Life on Other Planets from a Biological Perspective: From the Ocean Floor

About the biological perspective of life on other planets taking into account the forms life takes, consider life from the ocean floor under extreme pressure.

Life on Other Planets: Another View

In 1951, Dr. Anton Brunn's Danish ship Galathea II voyaged to the Mindanao Trench, east of the Philippines, where a 34,578' depth was found. "Before the expedition started," Brunn later recalled, "laboratory tests had suggested no life could possibly survive under pressure greater than those experienced at 25,000' below sea level."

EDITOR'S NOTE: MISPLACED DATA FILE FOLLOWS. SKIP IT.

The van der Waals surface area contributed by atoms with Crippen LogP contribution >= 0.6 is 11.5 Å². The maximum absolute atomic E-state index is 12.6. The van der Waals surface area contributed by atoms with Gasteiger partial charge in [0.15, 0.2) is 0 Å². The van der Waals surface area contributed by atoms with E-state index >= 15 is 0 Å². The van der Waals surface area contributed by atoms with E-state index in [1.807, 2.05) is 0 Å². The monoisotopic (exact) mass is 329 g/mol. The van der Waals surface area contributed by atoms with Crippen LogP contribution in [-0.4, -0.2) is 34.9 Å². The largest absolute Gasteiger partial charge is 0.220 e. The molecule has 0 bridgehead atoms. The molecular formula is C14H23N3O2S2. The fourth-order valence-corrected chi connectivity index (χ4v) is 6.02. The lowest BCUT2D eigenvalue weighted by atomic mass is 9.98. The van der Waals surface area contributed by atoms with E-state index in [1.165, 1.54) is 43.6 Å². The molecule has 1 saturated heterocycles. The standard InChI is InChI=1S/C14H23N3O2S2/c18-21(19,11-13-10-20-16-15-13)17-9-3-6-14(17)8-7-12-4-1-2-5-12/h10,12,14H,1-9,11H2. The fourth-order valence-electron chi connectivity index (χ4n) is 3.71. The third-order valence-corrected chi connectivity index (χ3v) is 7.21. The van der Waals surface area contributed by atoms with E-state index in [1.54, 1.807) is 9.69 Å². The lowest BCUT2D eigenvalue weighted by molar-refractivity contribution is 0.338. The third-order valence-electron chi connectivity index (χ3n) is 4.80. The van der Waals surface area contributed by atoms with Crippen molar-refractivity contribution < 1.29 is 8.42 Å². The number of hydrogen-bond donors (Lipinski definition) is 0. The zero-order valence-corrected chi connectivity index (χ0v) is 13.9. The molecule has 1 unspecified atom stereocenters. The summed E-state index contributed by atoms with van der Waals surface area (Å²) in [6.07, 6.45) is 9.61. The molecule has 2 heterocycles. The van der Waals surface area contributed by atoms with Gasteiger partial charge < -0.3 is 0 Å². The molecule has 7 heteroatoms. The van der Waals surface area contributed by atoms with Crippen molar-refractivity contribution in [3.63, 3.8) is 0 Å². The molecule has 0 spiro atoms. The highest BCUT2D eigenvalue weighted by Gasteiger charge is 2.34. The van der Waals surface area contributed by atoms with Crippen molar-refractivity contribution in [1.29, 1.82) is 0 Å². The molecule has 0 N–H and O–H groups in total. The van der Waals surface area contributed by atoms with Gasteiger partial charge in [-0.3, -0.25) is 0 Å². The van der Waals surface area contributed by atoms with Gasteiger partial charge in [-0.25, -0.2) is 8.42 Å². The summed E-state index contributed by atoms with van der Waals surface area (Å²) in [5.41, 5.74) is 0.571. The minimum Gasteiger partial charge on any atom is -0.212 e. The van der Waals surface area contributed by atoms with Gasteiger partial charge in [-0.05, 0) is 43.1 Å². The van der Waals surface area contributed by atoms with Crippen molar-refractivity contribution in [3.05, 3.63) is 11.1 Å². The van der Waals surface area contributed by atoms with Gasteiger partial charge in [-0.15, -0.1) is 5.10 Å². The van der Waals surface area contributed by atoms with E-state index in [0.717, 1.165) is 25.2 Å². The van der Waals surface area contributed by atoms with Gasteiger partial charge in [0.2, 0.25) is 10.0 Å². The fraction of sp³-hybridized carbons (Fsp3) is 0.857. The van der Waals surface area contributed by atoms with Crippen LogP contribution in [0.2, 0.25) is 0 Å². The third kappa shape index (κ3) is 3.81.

However, when a sample of the bottom at 33,462' was hauled aboard the Galathea, Brunn found startling evidence of the life at great depths: bacteria, sea anemones, mollusks, and a minute crustacean. (One of the mollusks the Galathea dredged up was thought to have been extinct for 300 million years. This cap-shaped ancestor of the venerable clam was named Neopilina galatheae in honor of the ship. Biologists could not have been more confounded if a brontosaurus had stridden out of an unexplored jungle.)

Beyond our earth, we may encounter alien forms that are incomprehensible. These forms could be so strange and unfathomable that, as George Gaylord Simpson has said, "We might well fail to recognize them as living or might have to revise our conception of what life is." Simpson, one of the world's greatest authorities on evolution, further wrote, "'Life as we do not know it,' if recognized at all, might have to be recognized as a 3rd fundamental kind of configuration and not, strictly speaking, as life."

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